Since we are working so hard to rid the world of toads and regain habitat for native frogs, it would be tragic if ID mistakes resulted in the culling of any of our amazing native frog species. This page will help you learn about the differences between native Australian frogs and cane toads at all life-stages and should help you to make a positive ID when you are out toad-busting.
Frogs and toads are amphibians along with newts and salamanders, which means they need a moist environment to survive. This doesn’t mean they need to live in the water, but they do need to be near it for two very important reasons;
- Amphibians ‘drink’ through their skin
Amphibians have permeable skin which absorbs water. They don’t necessarily need a pool of water to stay hydrated but they do need a moist environment full of water particles to absorb. Amphibians also lose water through their skin so they can easily dry out if they cant find moisture. Ground frogs and desert frogs will burrow to find and absorb moisture.
It is not just water that passes through amphibians’ skin but gasses too. Amphibians breathe by taking in oxygen and releasing carbon dioxide through their skin. Permeable skin makes amphibians very vulnerable to pollution, pesticides, and other chemicals such as chlorine. You should avoid handling frogs in case your hands have perfumes, creams, soap or other toxins on them and you should install a wildlife float in your pool so that frogs can escape.
- Amphibians eggs need to be kept moist
If amphibian eggs dry out they will die so they must be laid in a damp environment. Most amphibians lay their eggs in water, although there are some that will lay them in trees, on land or even attach them to their bodies and rely on a moist environment to keep them alive.
There are over 230 frog species in Australia and they are the only amphibians that are native to this continent. Although there are some species of native frog that have ‘toad’ in their name, they are not true toads and Australia has no native newts or salamanders.
Toad spawn or frog spawn?
Toad spawn forms into long jelly strings which come to rest under the water. Female cane toads will lay between 8000 and 35,000 eggs in one clutch and may lay up to 2 clutches per year. The mother coats the eggs in toxin for protection making this a highly toxic life-stage. The eggs are short-lived and will hatch after around 3 days, so if you see them in the water, pull them out!
Most frog spawn forms into lumps of jelly or foam. Most frogs lay their eggs in the water, among vegetation although some will lay their eggs in trees or on land. Frog egg clutches are much smaller than that of toads, ranging from just 16 for the Corroboree frog to nearly 4000 for the Bleating tree frog. Hatching times vary between species from a couple of days to a couple of weeks.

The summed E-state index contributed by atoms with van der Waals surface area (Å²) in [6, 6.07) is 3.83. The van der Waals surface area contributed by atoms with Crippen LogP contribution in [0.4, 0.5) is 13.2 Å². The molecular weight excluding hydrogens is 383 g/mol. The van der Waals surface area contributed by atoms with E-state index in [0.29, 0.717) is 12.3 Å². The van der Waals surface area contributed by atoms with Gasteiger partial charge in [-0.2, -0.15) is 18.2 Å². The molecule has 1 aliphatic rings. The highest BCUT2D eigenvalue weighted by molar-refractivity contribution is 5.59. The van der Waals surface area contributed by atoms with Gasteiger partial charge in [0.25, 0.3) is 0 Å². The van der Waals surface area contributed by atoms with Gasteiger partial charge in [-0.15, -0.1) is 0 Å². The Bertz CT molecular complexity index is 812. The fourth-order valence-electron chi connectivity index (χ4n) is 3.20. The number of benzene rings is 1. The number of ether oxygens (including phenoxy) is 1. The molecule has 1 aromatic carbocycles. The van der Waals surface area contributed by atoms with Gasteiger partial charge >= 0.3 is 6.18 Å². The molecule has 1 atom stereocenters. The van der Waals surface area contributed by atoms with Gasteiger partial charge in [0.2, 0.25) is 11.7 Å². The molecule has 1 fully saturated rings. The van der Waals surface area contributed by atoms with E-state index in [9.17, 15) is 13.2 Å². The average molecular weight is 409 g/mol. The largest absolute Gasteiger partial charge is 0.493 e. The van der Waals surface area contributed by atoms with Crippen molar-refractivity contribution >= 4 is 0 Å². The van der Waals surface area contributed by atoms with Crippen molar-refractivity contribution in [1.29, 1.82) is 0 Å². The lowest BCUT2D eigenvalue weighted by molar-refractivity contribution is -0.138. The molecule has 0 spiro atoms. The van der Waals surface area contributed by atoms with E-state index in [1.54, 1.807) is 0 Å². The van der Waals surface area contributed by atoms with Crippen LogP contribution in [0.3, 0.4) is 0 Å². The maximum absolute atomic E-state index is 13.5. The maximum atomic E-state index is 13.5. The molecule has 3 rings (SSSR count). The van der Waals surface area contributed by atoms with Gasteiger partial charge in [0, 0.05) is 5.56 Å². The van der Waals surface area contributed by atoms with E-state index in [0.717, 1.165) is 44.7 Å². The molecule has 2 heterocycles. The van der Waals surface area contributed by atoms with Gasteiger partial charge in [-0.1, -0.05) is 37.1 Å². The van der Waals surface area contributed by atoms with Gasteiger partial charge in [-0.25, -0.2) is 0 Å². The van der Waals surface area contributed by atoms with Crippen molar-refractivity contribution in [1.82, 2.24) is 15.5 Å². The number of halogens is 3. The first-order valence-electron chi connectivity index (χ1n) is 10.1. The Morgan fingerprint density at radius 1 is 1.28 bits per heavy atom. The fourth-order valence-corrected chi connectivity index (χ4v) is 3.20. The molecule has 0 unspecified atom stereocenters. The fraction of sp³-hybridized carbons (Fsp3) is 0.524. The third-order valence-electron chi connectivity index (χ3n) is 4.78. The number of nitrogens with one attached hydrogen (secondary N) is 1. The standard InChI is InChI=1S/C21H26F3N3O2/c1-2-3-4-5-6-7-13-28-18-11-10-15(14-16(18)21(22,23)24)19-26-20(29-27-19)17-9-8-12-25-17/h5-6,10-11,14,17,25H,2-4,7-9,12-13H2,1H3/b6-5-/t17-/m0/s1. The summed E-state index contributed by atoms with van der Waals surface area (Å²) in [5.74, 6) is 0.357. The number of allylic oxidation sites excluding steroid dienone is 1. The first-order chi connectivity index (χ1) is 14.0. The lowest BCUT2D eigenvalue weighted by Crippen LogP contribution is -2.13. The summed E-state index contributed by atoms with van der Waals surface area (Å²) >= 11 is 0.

Cane Toad eggs
Toad tadpole or frog tadpole?
Quick ID bullet points
Cane toad tadpoles
- Jet-black in colour
- Congregate in large swarms, in the warm shallows, in the sun in the heat of the day
- Fairly short tail compared to body length and compared to native frog tadpoles
- Eyes on top of their head creating a diamond-shaped head
- Great variety of colours and patterns; beige, brown, green, black, spots, stripes etc
- More solitary than toad tadpoles, may be seen in the company of a few other frog tadpoles
- Don’t swarm in the shallows in the heat and sun, prefer the shade, deeper water and vegetation
Cane toad tadpoles are pretty easy to identify due to their behaviour. They will swam together in a big family group with their siblings, in the shallows where the water is warm. They love the sun and will be seen basking in the heat of the day at the water’s edge and on rocks. Toad tadpoles are jet black with an opaque sheen to their belly and they will grow to about 3cm in size. They have black tails surrounded by opaque frill which makes their tails appear quite slim. Their eyes are placed on the top of their heads and they will already have a hint of that strong ridged brow developing which makes them quite bulky and diamond shaped in appearance.
Unlike toad tadpoles, frog tadpoles don’t swarm. There will be far less of them and they are more solitary. They don’t bask in the sunny shallows as cane toad tadpoles do but potter around looking for food among water plants. They come in a variety of colours ranging from browns to greens and beiges and will sometimes have spots or striped patterns. They come in a variety of shapes with some appearing big and bulgey and others slim and dainty. Some of them will look similar to cane toad tadpoles like the spotted marsh frog tadpole which is a chocolate brown colour, almost black, so make sure you pay attention to small details.
Small toad or native frog?
If you are new to the amphibian world, this can be the hardest stage to be ID confident in. However, once you get more familiar with cane toads and native frogs, you will find that you are able to tell them apart quite easily. The main thing you need to be aware of at this life stage is that many Australian frogs are quite small, so fully grown native frogs can get confused with baby cane toads.
Quick ID bullet points
Small cane toads
- Paratoid glands on the back of their necks, behind their eyes
- Horizontal pupils like goats and an angry expression due to their strong brow
- Brown, beige or grey with stripes and often orange spots or a straight line down the middle of the back
- Upright posture, awkward lurching movements, don’t climb
- Seeing regularly during the day and at night
Small frogs or froglets
- Big variety of colours, shapes, sizes and patterns, skin textures
- Majority can jump high and are quite springy
- Most have a flatter posture than toads
- Most have beadier eyes and a cuter expression
- More active at night, don’t much like the sun